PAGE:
Yesterday was the first education day held at a COP, highlighting that climate change education is beginning to be recognized as an important part of the climate change solution. Climate change education is part of the the United Nations Framework Convention on Climate Change (UNFCCC), found in Article 6, which stipulates the promotion of education, training and public awareness on climate change. I attended a number of sessions focused on climate change education, but found an afternoon panel with representatives from Uganda, the Dominican Republic, Morocco, Peru, England and the youth director of Earth Guardians in Colorado, to be the most interesting and also humbling for a number of reasons.
First of all, the majority of presenters were government representatives, oftentimes having a dual appointment in the ministry of environment and education, and are actively implementing climate change education throughout their country. This is an almost unheard of idea in the United States. The closest we have at this point is the new Next Generation Science Standards, which contain climate change; however, they are neither federally mandated, nor adopted by all states. I would add, the one panel presenter from the U.S. was a 16-year-old who was involved in his work because he had no outlet at school to do so. Don’t get me wrong. There is amazing climate change education work being done throughout the country, but it is not consistent or connected.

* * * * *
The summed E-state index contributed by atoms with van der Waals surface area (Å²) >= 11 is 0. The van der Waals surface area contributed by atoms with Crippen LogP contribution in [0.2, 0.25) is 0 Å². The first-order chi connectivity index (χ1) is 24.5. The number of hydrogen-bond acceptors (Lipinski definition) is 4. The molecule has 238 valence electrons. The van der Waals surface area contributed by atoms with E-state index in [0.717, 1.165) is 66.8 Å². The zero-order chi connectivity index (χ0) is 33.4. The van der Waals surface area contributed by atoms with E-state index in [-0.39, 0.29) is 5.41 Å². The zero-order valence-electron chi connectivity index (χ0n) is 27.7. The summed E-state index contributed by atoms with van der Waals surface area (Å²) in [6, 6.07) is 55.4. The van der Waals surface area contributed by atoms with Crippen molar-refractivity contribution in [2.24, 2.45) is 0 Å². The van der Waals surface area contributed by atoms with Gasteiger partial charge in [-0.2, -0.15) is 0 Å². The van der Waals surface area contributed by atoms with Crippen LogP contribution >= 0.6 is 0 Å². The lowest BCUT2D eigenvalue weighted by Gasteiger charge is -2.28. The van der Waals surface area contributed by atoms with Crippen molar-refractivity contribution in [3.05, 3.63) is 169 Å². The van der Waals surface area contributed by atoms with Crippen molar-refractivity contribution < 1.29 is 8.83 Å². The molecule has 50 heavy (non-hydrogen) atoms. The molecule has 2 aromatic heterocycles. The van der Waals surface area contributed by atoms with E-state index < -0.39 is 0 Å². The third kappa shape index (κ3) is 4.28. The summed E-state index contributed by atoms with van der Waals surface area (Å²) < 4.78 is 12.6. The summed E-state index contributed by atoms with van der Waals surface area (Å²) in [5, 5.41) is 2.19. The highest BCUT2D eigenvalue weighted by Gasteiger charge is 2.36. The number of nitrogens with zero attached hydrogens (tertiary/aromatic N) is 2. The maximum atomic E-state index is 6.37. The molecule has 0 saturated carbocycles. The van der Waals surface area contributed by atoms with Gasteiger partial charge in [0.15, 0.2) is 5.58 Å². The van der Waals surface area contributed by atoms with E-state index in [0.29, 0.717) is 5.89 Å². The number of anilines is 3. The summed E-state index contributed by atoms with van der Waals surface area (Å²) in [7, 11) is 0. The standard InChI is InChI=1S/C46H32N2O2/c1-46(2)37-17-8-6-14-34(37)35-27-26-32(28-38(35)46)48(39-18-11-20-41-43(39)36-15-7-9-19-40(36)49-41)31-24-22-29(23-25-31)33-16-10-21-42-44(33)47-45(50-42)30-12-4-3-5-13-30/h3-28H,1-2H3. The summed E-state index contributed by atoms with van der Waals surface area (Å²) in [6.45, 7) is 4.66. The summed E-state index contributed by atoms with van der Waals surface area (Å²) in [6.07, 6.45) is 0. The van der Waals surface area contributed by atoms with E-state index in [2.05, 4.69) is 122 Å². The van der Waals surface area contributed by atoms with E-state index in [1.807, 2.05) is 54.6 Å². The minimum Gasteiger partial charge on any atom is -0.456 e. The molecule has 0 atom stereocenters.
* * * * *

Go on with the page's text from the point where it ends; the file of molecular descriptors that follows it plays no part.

Secondly, on a more positive note, although we do not have a federal climate change education program implemented and supported throughout our country, the guiding principles emphasized were directly in line with our approach. They included:
- Empower youth
- Be interdisciplinary
- Break down the boundaries between formal and informal education
- Be solutions and action focused
- Emphasize a connection with others
- Empower people to solve problems in their own context
On another positive note, our Education Ambassador orientation kicks off today at 9AM sharp Paris time! We have a full day planned, including a policy briefing from former state Senator Ellen Anderson and Representative Melissa Hortman. We will do some fun icebreakers, get an emergency French lesson from Education Ambassador Nicole Anderson, and think about our schedules for the week. In the afternoon we are headed off to an event with Robert Redford. More on that here.
Au revoir et bonne nuit!